Just like with MS Windows Aero interface that uses the Directx API that shows transparent & 3D windows, etc … GNU/Linux also has a 3D graphics rendering library of its own called OpenGL (which is open source of course).
Not just for gaming but OpenGL is now being used by default many desktop environment by default, such as Ubuntu’s own desktop module called Unity (kinda, I mean it still uses a lot of Gnome’s apps) for instance.
I won’t go over these details again since I’ve written these things over and over again. But to make it short (for all the newbies), Ubuntu Unity desktop has two versions. One is the 3D rendering version that uses the Compiz composting manager and the other is the Unit 2D version (no need of OpenGL here ).
From the start, Unity had her issues with GPU cards and their drivers (mainly due to incompatibility issues with Compiz actually). System crashes, weird non intentional “effects”, display going total blank (errrr), etc. The main reason behind these “effects” are most of the time due to incompatibility or “wrong” communication with your GPU because of an improper driver (usually the case with free, opensource drivers).
Or even if your computer can run Unity decently yet did you know that sometimes these reversed engineered GPU drivers are somewhat less efficient than their proprietary versions thus can slow down the PC since the GPU cannot run its optimum environment. So in simple terms, if you use a laptop for instance, then this can even lead you toward a shorter battery life as well.
Concerning AMD (which own the ATI now), starting with few years ago, they started a new proprietary driver that usual outperforms the open-source ones, which was later called the Catalyst. So if you have a never AMD/ATI GPU and want to get the best out of your Ubuntu Unity desktop then you can easily install the latest (11.9) proprietary Catalyst driver in Ubuntu 11.10 Oneiric Ocelot by following the below procedure.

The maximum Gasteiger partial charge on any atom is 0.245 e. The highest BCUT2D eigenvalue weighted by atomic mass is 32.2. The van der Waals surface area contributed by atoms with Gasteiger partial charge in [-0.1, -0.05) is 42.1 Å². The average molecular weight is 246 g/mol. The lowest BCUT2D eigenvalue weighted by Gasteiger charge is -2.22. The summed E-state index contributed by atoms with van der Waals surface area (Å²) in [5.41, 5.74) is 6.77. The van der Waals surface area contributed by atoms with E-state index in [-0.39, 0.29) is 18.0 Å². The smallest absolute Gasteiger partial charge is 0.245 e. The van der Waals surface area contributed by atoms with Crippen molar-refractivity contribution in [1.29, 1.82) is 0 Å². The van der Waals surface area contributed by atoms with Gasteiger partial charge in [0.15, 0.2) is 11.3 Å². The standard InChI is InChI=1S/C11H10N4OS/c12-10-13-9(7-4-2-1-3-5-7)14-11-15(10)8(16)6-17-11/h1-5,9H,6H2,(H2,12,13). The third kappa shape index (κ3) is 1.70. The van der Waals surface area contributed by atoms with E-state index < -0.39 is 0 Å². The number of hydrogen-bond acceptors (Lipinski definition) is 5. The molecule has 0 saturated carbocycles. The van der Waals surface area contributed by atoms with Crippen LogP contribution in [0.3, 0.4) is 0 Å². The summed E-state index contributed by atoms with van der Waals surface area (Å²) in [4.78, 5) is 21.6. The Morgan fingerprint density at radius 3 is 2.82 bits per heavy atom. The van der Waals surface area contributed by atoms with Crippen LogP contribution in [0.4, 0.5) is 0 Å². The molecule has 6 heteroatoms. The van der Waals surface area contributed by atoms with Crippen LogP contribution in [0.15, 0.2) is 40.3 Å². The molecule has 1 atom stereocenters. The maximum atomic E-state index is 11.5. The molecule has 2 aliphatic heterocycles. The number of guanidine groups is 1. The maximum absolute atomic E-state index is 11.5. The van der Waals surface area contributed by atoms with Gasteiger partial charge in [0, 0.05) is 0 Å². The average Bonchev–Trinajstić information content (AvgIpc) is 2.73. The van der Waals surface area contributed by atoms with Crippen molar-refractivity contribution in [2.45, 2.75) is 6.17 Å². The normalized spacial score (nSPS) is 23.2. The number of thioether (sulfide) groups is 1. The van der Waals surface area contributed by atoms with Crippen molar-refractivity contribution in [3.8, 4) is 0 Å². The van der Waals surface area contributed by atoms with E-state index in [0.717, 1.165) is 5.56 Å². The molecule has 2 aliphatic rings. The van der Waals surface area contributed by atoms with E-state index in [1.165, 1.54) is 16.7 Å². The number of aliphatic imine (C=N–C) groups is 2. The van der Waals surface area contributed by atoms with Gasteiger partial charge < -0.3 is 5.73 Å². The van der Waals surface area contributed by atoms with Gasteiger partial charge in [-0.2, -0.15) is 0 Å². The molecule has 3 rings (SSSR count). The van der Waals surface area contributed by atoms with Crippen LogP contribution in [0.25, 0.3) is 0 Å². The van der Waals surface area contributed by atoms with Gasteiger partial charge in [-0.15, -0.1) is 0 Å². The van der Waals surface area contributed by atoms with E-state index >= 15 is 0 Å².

If you have already installed a previous version of AMD Catalyst version (for instance, by default Ubuntu do let you install proprietary ATI/AMD drivers using a “restricted drivers” window. So if you have installed one of them… ), in that case, use the below procedure to remove it.
A. Open your Terminal window and enter the below commands.
sudo sh /usr/share/ati/fglrx-uninstall.sh
sudo apt-get remove --purge fglrx fglrx_* fglrx-amdcccle* fglrx-dev* xorg-driver-fglrx
But sometimes, even after running the above commands Ubuntu might “complain” about it still having the drivers installed (what!). In that case follow the steps laid out in this official Ubuntu Wiki page.
Alright, cool, now we we’re ready to install the latest 11.9 Catalyst driver!.
1. Again open your Terminal window and enter the below commands.
cd ~/; mkdir catalyst11.9; cd catalyst11.9/
Now this should open up the official AMD/ATI Catalyst installer (both 32 and 64 bit are embedded into the installer). Just follow on screen details and everything should be pretty automatic from now on. And for the GPU driver to work properly, make sure to reboot your PC.
Although this may not be necessary most of the time. But by default the GPU uses a file called xorg.conf for getting its “instructions”. By default the installer should update it but if you’ve having troubles running the proprietary driver, then you can try the below command as a fix.
sudo aticonfig --initial -f
So if everything went well, then from now on your GPU should be able to (assuming that it’s powerful enough) handle the 3D OpenGL graphics rendering in Ubuntu 11.10.
Gayan, wait a minute here!. So if Ubuntu lets us install the proprietary drivers with ease (with a GUI window and all that) then why the heck we should follow this method?
Well, the one that Ubuntu “offers” is usually old and not the latest version. So if you want the latest versions (with all the bug fixes, etc) then you gotta do it all by yourself (kinda ) using this method. Enjoy!.